With a whooping figure of over 300 million tourist arrivals in 2019 alone, Asia is a thriving tourism hotspot. The ever-growing traveller interest in the region isn’t surprising, given the incredibly rich tapestry of cultures, languages and landscapes within the continent. The flipside to it, however, is that finding hidden nooks and crannies still untouched by tourism can be increasingly hard to achieve.
But don’t despair – we’ve picked out seven cities and towns in Asia that are still under the tourist radar (for now). From a conserved Spanish-era town in the Philippines to a “city of temples” in northern Sri Lanka, skip the usual tourist suspects and venture to these less-trampled locales instead.
1. Jaffna, Sri Lanka
Travellers often skip Jaffna, the capital city of northern Sri Lanka, but this hidden gem city is well-worth a visit. The former war-torn district, sometimes referred to as the “city of temples”, is predominantly Sri Lankan Tamils and mostly Hindus – distinct from the Sinhalese majority who are predominantly Buddhist in the south. Here, you’ll find vibrant Hindu temples dotting the city, ancient forts, and plenty of mouth-watering food. Travellers can also visit the remote islands of Delft and Kayts nearby or hop on a three-hour train ride to the ancient city of Anuradhapura, home to the famous Bodhi Tree and other major religious sites.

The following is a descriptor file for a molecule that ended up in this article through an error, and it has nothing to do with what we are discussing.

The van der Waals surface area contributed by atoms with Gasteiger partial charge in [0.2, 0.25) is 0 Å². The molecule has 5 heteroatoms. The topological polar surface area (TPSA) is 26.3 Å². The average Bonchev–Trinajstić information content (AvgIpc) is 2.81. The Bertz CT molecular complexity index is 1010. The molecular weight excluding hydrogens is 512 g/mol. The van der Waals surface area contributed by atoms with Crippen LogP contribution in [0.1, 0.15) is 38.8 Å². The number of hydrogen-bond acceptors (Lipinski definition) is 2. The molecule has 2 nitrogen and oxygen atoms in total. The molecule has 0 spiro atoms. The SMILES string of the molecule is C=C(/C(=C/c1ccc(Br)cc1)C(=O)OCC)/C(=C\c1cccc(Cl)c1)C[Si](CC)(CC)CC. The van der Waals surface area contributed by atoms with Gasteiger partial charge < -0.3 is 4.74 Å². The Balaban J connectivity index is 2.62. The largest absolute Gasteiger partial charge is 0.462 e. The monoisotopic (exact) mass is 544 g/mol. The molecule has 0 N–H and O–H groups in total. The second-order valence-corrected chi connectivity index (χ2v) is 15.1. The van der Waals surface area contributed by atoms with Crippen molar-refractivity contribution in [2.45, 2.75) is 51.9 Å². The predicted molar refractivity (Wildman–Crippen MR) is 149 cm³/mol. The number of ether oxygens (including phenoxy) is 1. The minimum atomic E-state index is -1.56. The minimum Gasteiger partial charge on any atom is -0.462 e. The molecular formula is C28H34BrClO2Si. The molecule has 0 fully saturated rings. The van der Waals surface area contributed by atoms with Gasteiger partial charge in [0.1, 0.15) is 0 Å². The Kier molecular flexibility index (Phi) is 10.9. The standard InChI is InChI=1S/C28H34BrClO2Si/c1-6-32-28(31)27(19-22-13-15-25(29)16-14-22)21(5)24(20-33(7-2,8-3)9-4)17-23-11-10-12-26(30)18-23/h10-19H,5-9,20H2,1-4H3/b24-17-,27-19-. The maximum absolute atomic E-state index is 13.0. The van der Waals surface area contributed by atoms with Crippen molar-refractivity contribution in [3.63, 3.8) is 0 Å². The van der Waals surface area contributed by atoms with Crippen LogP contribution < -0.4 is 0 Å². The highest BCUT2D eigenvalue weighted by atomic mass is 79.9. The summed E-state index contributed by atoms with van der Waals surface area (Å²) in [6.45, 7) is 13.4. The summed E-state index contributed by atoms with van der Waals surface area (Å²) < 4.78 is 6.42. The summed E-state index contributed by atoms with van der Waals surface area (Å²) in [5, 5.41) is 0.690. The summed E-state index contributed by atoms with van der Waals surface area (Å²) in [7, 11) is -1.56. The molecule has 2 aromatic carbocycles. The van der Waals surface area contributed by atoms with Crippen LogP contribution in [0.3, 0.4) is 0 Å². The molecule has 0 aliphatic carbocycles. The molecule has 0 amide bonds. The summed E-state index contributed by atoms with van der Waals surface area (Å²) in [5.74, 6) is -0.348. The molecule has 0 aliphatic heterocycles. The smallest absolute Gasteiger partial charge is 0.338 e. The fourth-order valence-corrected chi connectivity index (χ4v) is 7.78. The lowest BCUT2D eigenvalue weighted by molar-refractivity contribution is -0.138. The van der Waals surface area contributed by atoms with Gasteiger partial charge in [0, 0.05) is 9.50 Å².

2. Mae Hong Son, Thailand
The town of Mae Hong Son is often eclipsed by its neighbouring backpacker hotspot of Pai. Nestled amidst endless rolling mountains and brimming with raw, natural beauty like pristine forests, waterfalls and more, Mae Hong Son is a haven for anyone seeking some quiet and respite away from the crowds.
Hike up the revered Wat Phra That Doi Kong Mu, a Shan-style temple founded in 1860 that warrants a challenging 1,500 metre climb, but with jaw dropping panoramic views at the end. For something more relaxed, sit by the beautiful mirror-like lake of Jong Kham, or wind down in the hot springs of Pha Bong after a day of sightseeing. Owing to its proximity to the border with Myanmar, the cuisine in Mae Hong Son is also distinct from elsewhere in Thailand. Try the famous northern Thai curry-and-noodle dish called khao soi, or the thick Burmese-style, turmeric-infused curries served with the staple makhuea som (tiny, sour tomatoes).
3. Kurashiki, Japan
This historical city in the Oyakama prefecture has been voted the most picturesque town in Japan, and it’s easy to see why. Much of the town, which dates to Japan’s Edo Period in the 1600s, still feels like it’s been frozen in time. The streets of Bikan, its preserved historical quarter, is lined with the classically white-walled kominka (traditional houses), and you can weave in and out of the various art and folklore museums, local confection shops and washoku (traditional Japanese food) eateries.
To truly immerse yourself in the town, take a serene boat ride along the beautiful willow-lined canal that the townscape is built around, or spend the night at any old machiya (traditional wooden townhouses) that has been outfitted with modern amenities. Fun fact: Kurashiki is also an unlikely locale for being the birthplace of Japanese denim. In fact, an entire street, aptly named “Denim Street”, is lined with a slew of denim shops, and you’ll find nods to the fabric in its food and souvenirs everywhere in the city.
4. Vigan, Philippines